How much of our time do we spend thinking about other experiences, places, or people? How often do our minds travel to the future that we look forward to, fear, try to plan for or in some way wonder about. How often do we look behind us recalling things that have happened to us, whether long ago or simply hours before. Who has not had the experience of words someone spoke, or perhaps we wished we had said, lingering in our mind long after we would like them to stick so vividly. Alternately, when do we daydream about the way we wish our lives would be…if only this or that would occur? As a meditator I am well aware that these habits keep us from living fully present lives. As a human being, and one that can readily veer toward an analytical left brained world, I’ll admit that I still catch myself being somewhere else, occasionally. Ok, lots! During this particular moment, I am not even sure where I was, other than realizing that I was not fully there. Sure I was aware I was entering the pool and aware that I was floating in water, but my attention was somehow split. To make matters worse, my distraction must not have been too important for me not to even remember it. It was in that moment that I realized that it did not have to be this way. I could be fully present in all that is, in this moment, right now. In soaking up the experience around me, I could more fully enjoy it. I believe, that it is in these moments that the full repertoire of possibilities open up in our lives, revealing options for living with greater fullness, and with greater intent in our choices.

[youtube=http://youtu.be/byYUb0wyG_4″]

So now, as I sit outside writing this post, I glance up to see a couple ride by on their bicycles. I take an extra moment to observe their pink silhouettes peddling so gracefully that the image seems like a rhythmic symphony. It is then, as I retract my gaze back toward my pen and paper, that I catch the glimpse of a circular formation across the water. The ripple spreads until it disperses, followed by a cascade of other, small and large, overlapping raindrops and ripples. Each one was quickly followed by an ever-so changing symphony of droplets with variegated sounds dependent on the composition of the material they were bouncing off of.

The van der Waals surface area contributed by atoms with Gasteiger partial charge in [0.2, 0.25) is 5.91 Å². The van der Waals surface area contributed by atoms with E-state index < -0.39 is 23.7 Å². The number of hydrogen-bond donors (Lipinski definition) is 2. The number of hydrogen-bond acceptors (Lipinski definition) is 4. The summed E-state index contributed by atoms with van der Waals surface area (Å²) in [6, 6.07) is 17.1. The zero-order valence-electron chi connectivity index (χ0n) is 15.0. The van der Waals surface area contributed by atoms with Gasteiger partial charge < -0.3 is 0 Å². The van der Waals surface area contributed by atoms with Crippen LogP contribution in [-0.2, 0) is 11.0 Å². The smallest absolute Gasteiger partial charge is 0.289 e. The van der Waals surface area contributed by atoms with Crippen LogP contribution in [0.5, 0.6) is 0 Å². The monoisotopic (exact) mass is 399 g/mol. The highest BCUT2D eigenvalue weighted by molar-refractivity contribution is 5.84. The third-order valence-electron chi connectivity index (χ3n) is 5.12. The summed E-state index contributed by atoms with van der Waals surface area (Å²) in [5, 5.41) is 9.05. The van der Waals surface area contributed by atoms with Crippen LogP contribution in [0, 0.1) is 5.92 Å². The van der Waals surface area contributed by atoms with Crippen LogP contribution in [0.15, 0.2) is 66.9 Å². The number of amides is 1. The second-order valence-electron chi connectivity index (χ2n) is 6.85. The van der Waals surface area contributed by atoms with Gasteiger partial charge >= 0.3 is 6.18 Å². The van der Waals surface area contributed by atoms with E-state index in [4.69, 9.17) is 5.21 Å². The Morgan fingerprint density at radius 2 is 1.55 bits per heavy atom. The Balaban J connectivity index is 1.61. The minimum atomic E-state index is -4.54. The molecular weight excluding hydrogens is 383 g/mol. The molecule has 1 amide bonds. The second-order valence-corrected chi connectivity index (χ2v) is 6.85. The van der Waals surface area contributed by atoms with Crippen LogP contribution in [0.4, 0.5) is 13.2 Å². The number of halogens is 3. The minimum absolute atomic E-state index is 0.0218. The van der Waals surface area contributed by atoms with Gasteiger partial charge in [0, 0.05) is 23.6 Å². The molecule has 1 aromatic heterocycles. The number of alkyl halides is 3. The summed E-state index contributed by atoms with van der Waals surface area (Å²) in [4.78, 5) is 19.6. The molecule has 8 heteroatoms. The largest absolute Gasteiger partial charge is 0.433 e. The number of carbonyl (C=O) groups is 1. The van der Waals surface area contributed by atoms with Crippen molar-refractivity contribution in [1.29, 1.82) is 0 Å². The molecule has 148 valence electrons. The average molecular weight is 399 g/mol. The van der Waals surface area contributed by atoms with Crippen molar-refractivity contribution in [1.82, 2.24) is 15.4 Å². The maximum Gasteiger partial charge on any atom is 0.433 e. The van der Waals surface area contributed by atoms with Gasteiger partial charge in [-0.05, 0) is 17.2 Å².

I put my pen down and just watch and listen. After a while, I compromise my attention briefly to capture a small component of the experience on film. Knowing that the whole is greater than the sum of its parts I quickly return to experiencing rather than creating. As I stay with the experience, I learn that the rain, sun, and wind ebb and flow in a pattern uniquely reserved for nature. The size and shape of the droplets vary, as do their resonant frequency. The sun comes and goes intermittently, whether the rain pounds or trickles. This Kaleidoscopic dance is like some unrehearsed, yet powerfully native tango innately choreographed and played out by the sky. Then, as I discover a smile develop over my entire being, I take a breath, fully experiencing being right there.

I challenge you to enjoy it, with curiosity, this the being where you are, wherever you go.

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Morning has Broken- Like the first Morning

 

Mindful meditation with sharon salzberg loving kindness birdsWaking this morning to the sound of birds, I had an immediate awareness that the last day of the 28- day meditation challenge had passed.  It’s not like the last few days have alluded my awareness.  On the contrary.   In fact, this week I have found myself quite conscious of the impending end of the commitment.  On one hand, this has prompted a greater appreciation for each day, each meditation, and each moment of mindfulness.  On the other hand, the ticking clock allowed my mind to wander to the future to what would be “the end.” Continue reading

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Meditation Challenge Day 1: The Journey

Mindful Snow MeditationThe Journey
by Mary Oliver

One day you finally knew
what you had to do, and began,
though the voices around you
kept shouting
their bad advice—
though the whole house
began to tremble
and you felt the old tug
at your ankles.
“Mend my life!”
each voice cried.
But you didn’t stop.
You knew what you had to do,
though the wind pried
with its stiff fingers
at the very foundations,
though their melancholy
was terrible.
It was already late
enough, and a wild night,
and the road full of fallen
branches and stones.
But little by little,
as you left their voices behind,
the stars began to burn
through the sheets of clouds,
and there was a new voice
which you slowly
recognized as your own,
that kept you company
as you strode deeper and deeper
into the world
determined to do
the only thing you could do—
determined to save
the only life you could save.

The first time you have to do anything, it is new to you. I find that it really doesn’t matter if you have done something like it, or spent time thinking about it. There is just a process you go through when something is new. Continue reading